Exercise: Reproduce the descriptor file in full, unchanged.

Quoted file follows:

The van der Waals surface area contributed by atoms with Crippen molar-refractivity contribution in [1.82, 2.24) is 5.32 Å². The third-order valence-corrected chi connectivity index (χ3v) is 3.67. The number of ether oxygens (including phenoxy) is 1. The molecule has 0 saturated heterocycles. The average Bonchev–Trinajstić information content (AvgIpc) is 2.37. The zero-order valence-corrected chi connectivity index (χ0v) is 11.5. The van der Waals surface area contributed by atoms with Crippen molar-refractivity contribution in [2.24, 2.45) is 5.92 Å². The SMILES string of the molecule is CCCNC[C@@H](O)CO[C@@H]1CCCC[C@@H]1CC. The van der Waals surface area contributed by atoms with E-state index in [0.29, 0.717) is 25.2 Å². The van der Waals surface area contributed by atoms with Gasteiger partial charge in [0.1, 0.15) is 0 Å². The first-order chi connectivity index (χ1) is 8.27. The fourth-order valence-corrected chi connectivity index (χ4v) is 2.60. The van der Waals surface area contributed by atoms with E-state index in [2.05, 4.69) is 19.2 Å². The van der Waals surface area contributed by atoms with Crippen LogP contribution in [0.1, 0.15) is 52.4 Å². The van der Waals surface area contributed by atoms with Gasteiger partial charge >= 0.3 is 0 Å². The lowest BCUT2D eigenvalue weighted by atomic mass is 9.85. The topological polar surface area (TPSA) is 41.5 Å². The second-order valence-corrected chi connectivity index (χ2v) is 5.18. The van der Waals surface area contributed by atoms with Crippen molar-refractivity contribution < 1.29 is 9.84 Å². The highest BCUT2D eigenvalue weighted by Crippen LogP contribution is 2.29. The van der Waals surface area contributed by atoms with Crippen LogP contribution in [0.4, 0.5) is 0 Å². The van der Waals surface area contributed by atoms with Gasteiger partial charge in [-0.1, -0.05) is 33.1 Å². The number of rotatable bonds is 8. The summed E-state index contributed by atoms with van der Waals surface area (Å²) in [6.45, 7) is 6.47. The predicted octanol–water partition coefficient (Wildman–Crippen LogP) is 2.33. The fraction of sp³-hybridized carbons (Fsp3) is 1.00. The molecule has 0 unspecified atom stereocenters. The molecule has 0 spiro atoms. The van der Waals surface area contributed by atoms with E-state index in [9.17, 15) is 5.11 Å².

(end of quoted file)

The van der Waals surface area contributed by atoms with Crippen molar-refractivity contribution in [1.82, 2.24) is 5.32 Å². The third-order valence-corrected chi connectivity index (χ3v) is 3.67. The number of ether oxygens (including phenoxy) is 1. The molecule has 0 saturated heterocycles. The average Bonchev–Trinajstić information content (AvgIpc) is 2.37. The zero-order valence-corrected chi connectivity index (χ0v) is 11.5. The van der Waals surface area contributed by atoms with Crippen molar-refractivity contribution in [2.24, 2.45) is 5.92 Å². The SMILES string of the molecule is CCCNC[C@@H](O)CO[C@@H]1CCCC[C@@H]1CC. The van der Waals surface area contributed by atoms with E-state index in [0.29, 0.717) is 25.2 Å². The van der Waals surface area contributed by atoms with Gasteiger partial charge in [0.1, 0.15) is 0 Å². The first-order chi connectivity index (χ1) is 8.27. The fourth-order valence-corrected chi connectivity index (χ4v) is 2.60. The van der Waals surface area contributed by atoms with E-state index in [2.05, 4.69) is 19.2 Å². The van der Waals surface area contributed by atoms with Crippen LogP contribution in [0.1, 0.15) is 52.4 Å². The van der Waals surface area contributed by atoms with Gasteiger partial charge >= 0.3 is 0 Å². The lowest BCUT2D eigenvalue weighted by atomic mass is 9.85. The topological polar surface area (TPSA) is 41.5 Å². The second-order valence-corrected chi connectivity index (χ2v) is 5.18. The van der Waals surface area contributed by atoms with Crippen molar-refractivity contribution < 1.29 is 9.84 Å². The highest BCUT2D eigenvalue weighted by Crippen LogP contribution is 2.29. The van der Waals surface area contributed by atoms with Crippen LogP contribution in [0.4, 0.5) is 0 Å². The van der Waals surface area contributed by atoms with Gasteiger partial charge in [-0.1, -0.05) is 33.1 Å². The number of rotatable bonds is 8. The summed E-state index contributed by atoms with van der Waals surface area (Å²) in [6.45, 7) is 6.47. The predicted octanol–water partition coefficient (Wildman–Crippen LogP) is 2.33. The fraction of sp³-hybridized carbons (Fsp3) is 1.00. The molecule has 0 unspecified atom stereocenters. The molecule has 0 spiro atoms. The van der Waals surface area contributed by atoms with E-state index in [9.17, 15) is 5.11 Å².